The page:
Money & Career
5 money mistakes to avoid
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Money & Career
5 money mistakes to avoid
Sheila Walkington is a Vancouver-based money coach and the co-founder of both Money Coaches Canada and the Women's Financial Learning Centre. She says the best way to get on top of your money and start achieving your financial goals is to avoid making these simple money mistakes:
Money mistake #1: Being lazy with the little things
For Walkington, it's the little things that count. That's why she tells her clients to avoid wasting their money on bank fees for doing things like using bank machines other than their own, pulling out the debit card too many times a month, or dipping into their overdraft.
"A lot of people don't realize that your bank may charge you $1.50 if you withdraw from a machine at another institution. If you add the fee they're already charging you, you could end up paying $3 to take out $20," she explains. Instead, she urges her clients to plan in advance, a move that she says can save up to $30 a month.
She also says people get caught out paying redundant insurance fees on credit cards, simply because they haven't taken the time to look into what their existing coverage takes care of. "People think it's only $9 a month but that's almost $100 a year." She says that minding the small stuff definitely adds up.
Money mistake #2: Not being clear about your financial goals
While a lot of people may have a general sense of wanting to travel or to buy a house down the road, Walkington says too many people aren't clear enough about what they want and how they plan to get there.
"Instead, they're spending their money on things like lattes, shoes and alcohol, which is all fine except that I don't usually see 'I want to buy more lattes' on their financial goals page. But the fact is, that's where their money is going," she says.
The key to reaching your financial goals is to start defining them, she says. "It's a lot easier to say no to that latte when you know the $5 you've saved is going into your travel fund or towards buying a house," she explains. "Putting your goals first can definitely make you more motivated about saving.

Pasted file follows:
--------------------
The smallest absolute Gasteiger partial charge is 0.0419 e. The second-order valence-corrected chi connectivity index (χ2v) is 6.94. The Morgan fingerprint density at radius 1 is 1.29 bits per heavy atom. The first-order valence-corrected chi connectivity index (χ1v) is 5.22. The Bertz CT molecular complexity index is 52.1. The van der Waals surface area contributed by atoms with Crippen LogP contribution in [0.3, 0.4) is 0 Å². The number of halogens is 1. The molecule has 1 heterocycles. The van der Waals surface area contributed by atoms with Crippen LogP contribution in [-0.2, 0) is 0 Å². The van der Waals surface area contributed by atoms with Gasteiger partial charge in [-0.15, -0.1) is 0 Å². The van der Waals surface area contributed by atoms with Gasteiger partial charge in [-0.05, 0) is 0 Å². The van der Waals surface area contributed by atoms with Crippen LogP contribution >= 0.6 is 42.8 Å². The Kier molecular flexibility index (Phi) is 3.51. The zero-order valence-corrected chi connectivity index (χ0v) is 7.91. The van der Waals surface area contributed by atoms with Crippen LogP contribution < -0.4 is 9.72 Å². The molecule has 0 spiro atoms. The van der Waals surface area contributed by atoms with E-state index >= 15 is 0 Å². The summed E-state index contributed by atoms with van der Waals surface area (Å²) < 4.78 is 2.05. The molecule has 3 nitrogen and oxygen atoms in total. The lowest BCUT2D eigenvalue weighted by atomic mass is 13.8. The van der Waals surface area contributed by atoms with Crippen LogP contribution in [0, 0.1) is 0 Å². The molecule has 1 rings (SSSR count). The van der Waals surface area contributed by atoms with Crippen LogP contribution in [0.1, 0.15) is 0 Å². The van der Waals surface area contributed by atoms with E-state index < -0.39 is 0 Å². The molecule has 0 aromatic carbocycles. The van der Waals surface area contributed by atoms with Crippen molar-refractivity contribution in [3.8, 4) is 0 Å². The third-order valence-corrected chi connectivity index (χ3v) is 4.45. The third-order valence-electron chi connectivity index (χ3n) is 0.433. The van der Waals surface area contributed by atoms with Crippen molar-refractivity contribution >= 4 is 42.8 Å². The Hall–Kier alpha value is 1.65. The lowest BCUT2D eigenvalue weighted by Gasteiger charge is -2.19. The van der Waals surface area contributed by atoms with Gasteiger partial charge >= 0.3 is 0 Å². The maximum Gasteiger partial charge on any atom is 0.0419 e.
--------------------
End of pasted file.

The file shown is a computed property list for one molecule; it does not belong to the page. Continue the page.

Money mistake #3: Avoiding finances altogether
From not opening their bank statements to not looking at their bills, Walkington says too many people have their heads in the sand when it comes to managing their money. She says she meets people who won't even discuss money with their partners, because it makes them too anxious, or because it will create conflict or guilt.
"We put so much money into avoiding money, that it ends up taking more energy and stress than it needs to," says Walkington.
Instead of hiding from money, she recommends facing the issue head on, either with help from a money coach, or by setting clear financial goals and working carefully towards them.
Though your money situation might feel out of control, Walkington says it's often not as bad as you think. "The reality is that they're just numbers on paper," she laughs. "It's actually less stressful to look at your statement and make a plan than it is to keep avoiding it!"
Money mistake #4: Not having a sense of how much you're spending
Most of us know what our big bills are every month (think mortgage or rent), but Walkington says too many Canadians don't have a grasp on how much money they're spending on smaller stuff. From buying groceries to new clothes, she says that these costs that can really add up.
Walkington advises keeping tabs on everything you're spending for a couple of months to get a good sense of where your money is going. She then recommends shunting money into designated accounts and not spending beyond it.
"For example, my husband and I have decided not to spend more than $550 a month on groceries," she says, explaining that every pay day, she puts $275 into a dedicated grocery account which they can both access. "When we get to the bottom of it, we have to stop spending and use up what we have."
Money mistake #5: Depending on credit
Walkington says too many Canadians still depend on credit to help them buy things they can't afford, but they do it with no plan for paying it off. Instead, she says more people need to focus on paying down their costly credit card debt before they wrack up more.
"The first goal really has to be to stop adding more debt," she says, "because I hear about a lot of people making payments, but not getting ahead because they're still using the card to buy things." If you've wracked up too much debt on plastic, try putting your credit card away and creating a budget -- and then make paying it down your first financial goal.
So stop making these common money mistakes and instead, start moving towards your financial goals. Walkington says that no matter how bleak your financial outlook may feel sometimes, taking control of your money is within easy reach. "I'm always amazed by how quickly people can turn around their finances once they start focusing on them," she says. "Let yourself be motivated by your goals."